I set about doing as much restoration as I could before my Dad’s birthday, which was to be soon. Unfortunately it was during the worst part of my life, when my gender disphoria had resulted in serious mental health issues and the loss of all that was dear to me. I rushed to get the radio ready for the birthday celebration while dealing with my own demons. One capacitor proved difficult to obtain- a filter capacitor across the DC output of the rectifier, so I left the original there. I left the radio running for many hours as a test and it worked a treat.

When I presented the radio to my Dad, on the day after his birthday, it immediately failed with a loud pop. I left it with him, with the view to getting back to it “one day.” BTW he loved it.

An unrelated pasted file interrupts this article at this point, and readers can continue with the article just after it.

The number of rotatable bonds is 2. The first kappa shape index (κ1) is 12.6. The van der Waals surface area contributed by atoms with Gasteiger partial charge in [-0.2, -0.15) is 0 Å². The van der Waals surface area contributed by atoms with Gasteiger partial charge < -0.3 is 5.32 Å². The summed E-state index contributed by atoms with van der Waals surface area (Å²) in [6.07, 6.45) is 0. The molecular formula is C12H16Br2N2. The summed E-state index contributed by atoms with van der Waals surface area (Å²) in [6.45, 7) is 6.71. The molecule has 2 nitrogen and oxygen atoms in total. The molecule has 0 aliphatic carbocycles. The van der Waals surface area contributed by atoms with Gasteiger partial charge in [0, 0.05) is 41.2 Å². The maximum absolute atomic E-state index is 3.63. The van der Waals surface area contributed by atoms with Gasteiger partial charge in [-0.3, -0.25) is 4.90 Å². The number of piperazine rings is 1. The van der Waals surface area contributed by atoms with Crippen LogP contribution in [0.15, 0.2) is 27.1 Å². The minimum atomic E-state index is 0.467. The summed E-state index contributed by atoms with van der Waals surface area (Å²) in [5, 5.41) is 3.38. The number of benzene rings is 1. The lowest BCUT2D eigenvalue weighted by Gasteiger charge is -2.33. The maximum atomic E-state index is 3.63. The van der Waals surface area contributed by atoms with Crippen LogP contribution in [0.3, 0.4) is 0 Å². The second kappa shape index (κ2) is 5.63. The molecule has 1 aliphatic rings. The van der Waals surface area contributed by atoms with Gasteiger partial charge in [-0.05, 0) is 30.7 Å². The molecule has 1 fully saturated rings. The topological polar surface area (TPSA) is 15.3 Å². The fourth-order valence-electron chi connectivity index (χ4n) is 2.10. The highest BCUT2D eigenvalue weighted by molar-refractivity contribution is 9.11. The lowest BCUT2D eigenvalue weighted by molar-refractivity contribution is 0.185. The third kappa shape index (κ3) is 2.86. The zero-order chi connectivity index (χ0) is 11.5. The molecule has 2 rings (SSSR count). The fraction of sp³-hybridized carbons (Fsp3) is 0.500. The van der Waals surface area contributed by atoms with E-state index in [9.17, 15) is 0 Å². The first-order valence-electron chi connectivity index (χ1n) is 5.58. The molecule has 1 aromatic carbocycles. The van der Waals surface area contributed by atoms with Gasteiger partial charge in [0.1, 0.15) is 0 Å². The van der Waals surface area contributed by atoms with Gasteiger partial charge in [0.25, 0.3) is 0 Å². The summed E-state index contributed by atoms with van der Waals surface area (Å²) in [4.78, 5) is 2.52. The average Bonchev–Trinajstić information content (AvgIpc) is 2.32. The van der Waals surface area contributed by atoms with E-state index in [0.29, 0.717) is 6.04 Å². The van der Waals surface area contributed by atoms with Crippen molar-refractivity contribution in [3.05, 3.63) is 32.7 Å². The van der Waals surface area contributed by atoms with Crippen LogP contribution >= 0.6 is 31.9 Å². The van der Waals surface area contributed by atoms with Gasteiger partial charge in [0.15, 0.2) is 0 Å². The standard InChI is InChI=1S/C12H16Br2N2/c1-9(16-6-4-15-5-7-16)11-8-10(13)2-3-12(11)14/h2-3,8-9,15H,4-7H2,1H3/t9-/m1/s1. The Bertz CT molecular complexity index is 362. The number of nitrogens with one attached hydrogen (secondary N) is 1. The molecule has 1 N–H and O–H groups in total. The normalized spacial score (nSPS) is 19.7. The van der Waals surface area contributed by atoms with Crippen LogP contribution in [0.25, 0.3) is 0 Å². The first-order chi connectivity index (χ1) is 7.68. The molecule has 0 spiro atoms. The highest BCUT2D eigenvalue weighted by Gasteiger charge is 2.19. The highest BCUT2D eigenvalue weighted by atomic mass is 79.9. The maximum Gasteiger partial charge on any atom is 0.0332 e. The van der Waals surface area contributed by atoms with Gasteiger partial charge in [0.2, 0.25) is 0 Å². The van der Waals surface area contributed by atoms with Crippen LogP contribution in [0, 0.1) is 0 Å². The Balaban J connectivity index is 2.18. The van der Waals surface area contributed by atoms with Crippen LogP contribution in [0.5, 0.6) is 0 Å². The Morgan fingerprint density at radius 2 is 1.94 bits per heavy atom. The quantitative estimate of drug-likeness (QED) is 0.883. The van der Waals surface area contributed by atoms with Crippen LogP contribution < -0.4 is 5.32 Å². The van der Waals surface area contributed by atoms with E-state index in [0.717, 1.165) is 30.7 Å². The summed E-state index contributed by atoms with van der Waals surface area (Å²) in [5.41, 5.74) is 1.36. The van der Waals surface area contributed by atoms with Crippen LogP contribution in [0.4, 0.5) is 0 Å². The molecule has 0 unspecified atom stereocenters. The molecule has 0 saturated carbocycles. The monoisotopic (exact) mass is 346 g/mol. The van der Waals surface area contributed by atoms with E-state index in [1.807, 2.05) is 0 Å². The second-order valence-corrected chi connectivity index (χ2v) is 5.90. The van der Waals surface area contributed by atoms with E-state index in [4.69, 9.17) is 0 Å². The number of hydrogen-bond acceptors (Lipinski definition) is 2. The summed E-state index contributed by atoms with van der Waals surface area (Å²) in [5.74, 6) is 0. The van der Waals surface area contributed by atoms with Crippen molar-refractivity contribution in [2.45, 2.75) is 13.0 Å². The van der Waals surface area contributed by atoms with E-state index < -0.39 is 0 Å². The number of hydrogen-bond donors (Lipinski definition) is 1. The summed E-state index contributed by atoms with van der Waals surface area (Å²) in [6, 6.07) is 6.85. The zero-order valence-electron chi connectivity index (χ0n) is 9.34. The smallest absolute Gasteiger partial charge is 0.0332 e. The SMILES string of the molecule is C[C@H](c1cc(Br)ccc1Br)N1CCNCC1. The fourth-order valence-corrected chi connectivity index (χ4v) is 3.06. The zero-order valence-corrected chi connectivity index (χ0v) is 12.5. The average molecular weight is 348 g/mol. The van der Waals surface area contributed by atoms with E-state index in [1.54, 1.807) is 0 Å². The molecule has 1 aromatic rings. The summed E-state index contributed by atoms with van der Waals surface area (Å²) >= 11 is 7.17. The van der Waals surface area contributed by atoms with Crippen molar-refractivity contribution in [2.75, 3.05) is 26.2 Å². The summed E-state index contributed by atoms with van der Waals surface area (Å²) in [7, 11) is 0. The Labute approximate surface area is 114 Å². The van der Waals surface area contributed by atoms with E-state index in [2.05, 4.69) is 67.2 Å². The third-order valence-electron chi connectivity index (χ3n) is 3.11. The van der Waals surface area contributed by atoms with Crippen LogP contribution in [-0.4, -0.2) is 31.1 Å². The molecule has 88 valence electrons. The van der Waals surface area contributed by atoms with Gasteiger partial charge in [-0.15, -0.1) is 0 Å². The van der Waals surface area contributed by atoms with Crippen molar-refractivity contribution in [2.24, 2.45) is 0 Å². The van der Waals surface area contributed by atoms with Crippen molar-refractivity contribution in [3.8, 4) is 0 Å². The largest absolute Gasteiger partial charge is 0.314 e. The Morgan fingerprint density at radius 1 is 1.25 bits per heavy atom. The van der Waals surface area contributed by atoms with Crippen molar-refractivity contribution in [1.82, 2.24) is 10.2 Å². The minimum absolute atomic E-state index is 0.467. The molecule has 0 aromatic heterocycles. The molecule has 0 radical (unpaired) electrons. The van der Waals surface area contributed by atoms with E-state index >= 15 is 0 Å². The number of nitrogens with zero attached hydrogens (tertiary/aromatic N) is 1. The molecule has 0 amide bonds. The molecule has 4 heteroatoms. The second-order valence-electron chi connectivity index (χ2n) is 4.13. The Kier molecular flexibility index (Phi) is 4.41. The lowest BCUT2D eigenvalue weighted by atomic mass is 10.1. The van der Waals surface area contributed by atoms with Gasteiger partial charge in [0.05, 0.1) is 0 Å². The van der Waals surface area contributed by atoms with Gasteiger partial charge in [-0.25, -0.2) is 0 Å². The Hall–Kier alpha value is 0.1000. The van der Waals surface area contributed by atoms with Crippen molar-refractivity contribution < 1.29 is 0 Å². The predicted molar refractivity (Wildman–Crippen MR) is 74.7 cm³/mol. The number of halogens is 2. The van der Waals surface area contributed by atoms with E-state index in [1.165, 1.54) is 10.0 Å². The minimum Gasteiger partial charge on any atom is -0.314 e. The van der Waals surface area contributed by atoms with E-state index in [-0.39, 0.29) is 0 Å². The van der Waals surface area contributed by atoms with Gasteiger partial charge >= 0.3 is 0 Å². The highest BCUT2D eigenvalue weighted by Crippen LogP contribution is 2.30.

However my life was about to take a radically different path and it would be some time before I saw the radio and indeed my Dad again…… More in Part 2

Categories: Uncategorized

A Different Project- An Audio Amp

August 26, 2017 2 comments

A friend of mine contacted me to ask if I knew someone who could trouble-shoot her valve driven audio amplifier- of course I said I could. The amplifier is an interesting Chinese brand, a Yaquin MC-100B. It can be used in two different modes Ultra-linear or Triode mode. The amp uses a bunch of valves including 2x 12AX7 a pretty common  amplifier found in everything from guitar amps to radios, used in this case as voltage amplifiers. It also uses 4x 6N8P as drivers and cathode followers and finally 4x KT88 valves in the output stage.